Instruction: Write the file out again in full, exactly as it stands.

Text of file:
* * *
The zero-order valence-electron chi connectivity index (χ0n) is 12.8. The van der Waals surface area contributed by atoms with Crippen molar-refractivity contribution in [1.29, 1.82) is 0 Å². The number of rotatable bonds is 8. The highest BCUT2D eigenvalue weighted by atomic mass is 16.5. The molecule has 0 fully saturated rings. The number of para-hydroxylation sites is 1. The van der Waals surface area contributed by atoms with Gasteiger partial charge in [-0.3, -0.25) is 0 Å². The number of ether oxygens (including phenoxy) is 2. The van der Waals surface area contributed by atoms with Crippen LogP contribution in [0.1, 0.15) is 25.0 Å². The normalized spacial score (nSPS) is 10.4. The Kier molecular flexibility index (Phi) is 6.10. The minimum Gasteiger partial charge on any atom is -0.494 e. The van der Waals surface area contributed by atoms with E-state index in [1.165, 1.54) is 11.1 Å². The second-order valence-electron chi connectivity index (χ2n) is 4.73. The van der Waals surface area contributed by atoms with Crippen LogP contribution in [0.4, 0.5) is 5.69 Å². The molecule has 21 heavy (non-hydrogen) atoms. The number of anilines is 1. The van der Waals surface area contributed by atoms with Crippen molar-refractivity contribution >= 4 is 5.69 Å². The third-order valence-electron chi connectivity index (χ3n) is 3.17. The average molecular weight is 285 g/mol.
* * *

The zero-order valence-electron chi connectivity index (χ0n) is 12.8. The van der Waals surface area contributed by atoms with Crippen molar-refractivity contribution in [1.29, 1.82) is 0 Å². The number of rotatable bonds is 8. The highest BCUT2D eigenvalue weighted by atomic mass is 16.5. The molecule has 0 fully saturated rings. The number of para-hydroxylation sites is 1. The van der Waals surface area contributed by atoms with Gasteiger partial charge in [-0.3, -0.25) is 0 Å². The number of ether oxygens (including phenoxy) is 2. The van der Waals surface area contributed by atoms with Crippen LogP contribution in [0.1, 0.15) is 25.0 Å². The normalized spacial score (nSPS) is 10.4. The Kier molecular flexibility index (Phi) is 6.10. The minimum Gasteiger partial charge on any atom is -0.494 e. The van der Waals surface area contributed by atoms with E-state index in [1.165, 1.54) is 11.1 Å². The second-order valence-electron chi connectivity index (χ2n) is 4.73. The van der Waals surface area contributed by atoms with Crippen LogP contribution in [0.4, 0.5) is 5.69 Å². The molecule has 21 heavy (non-hydrogen) atoms. The number of anilines is 1. The van der Waals surface area contributed by atoms with Crippen molar-refractivity contribution >= 4 is 5.69 Å². The third-order valence-electron chi connectivity index (χ3n) is 3.17. The average molecular weight is 285 g/mol.